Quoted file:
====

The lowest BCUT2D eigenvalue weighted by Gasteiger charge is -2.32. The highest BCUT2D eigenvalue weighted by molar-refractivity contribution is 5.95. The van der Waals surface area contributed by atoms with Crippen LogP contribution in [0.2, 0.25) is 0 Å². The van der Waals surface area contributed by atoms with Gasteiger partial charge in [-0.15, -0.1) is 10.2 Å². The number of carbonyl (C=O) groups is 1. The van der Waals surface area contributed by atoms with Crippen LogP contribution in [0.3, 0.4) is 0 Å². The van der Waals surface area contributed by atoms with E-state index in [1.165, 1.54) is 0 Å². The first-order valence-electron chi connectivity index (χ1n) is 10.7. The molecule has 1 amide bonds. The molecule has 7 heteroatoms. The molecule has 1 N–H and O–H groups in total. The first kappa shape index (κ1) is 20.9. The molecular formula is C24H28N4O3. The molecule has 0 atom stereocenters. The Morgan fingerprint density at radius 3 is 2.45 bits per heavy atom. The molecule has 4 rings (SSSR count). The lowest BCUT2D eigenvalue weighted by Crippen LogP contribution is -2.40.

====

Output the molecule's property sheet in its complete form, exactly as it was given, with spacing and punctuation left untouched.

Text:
The lowest BCUT2D eigenvalue weighted by Gasteiger charge is -2.32. The highest BCUT2D eigenvalue weighted by molar-refractivity contribution is 5.95. The van der Waals surface area contributed by atoms with Crippen LogP contribution in [0.2, 0.25) is 0 Å². The van der Waals surface area contributed by atoms with Gasteiger partial charge in [-0.15, -0.1) is 10.2 Å². The number of carbonyl (C=O) groups is 1. The van der Waals surface area contributed by atoms with Crippen LogP contribution in [0.3, 0.4) is 0 Å². The van der Waals surface area contributed by atoms with E-state index in [1.165, 1.54) is 0 Å². The first-order valence-electron chi connectivity index (χ1n) is 10.7. The molecule has 1 amide bonds. The molecule has 7 heteroatoms. The molecule has 1 N–H and O–H groups in total. The first kappa shape index (κ1) is 20.9. The molecular formula is C24H28N4O3. The molecule has 0 atom stereocenters. The Morgan fingerprint density at radius 3 is 2.45 bits per heavy atom. The molecule has 4 rings (SSSR count). The lowest BCUT2D eigenvalue weighted by Crippen LogP contribution is -2.40.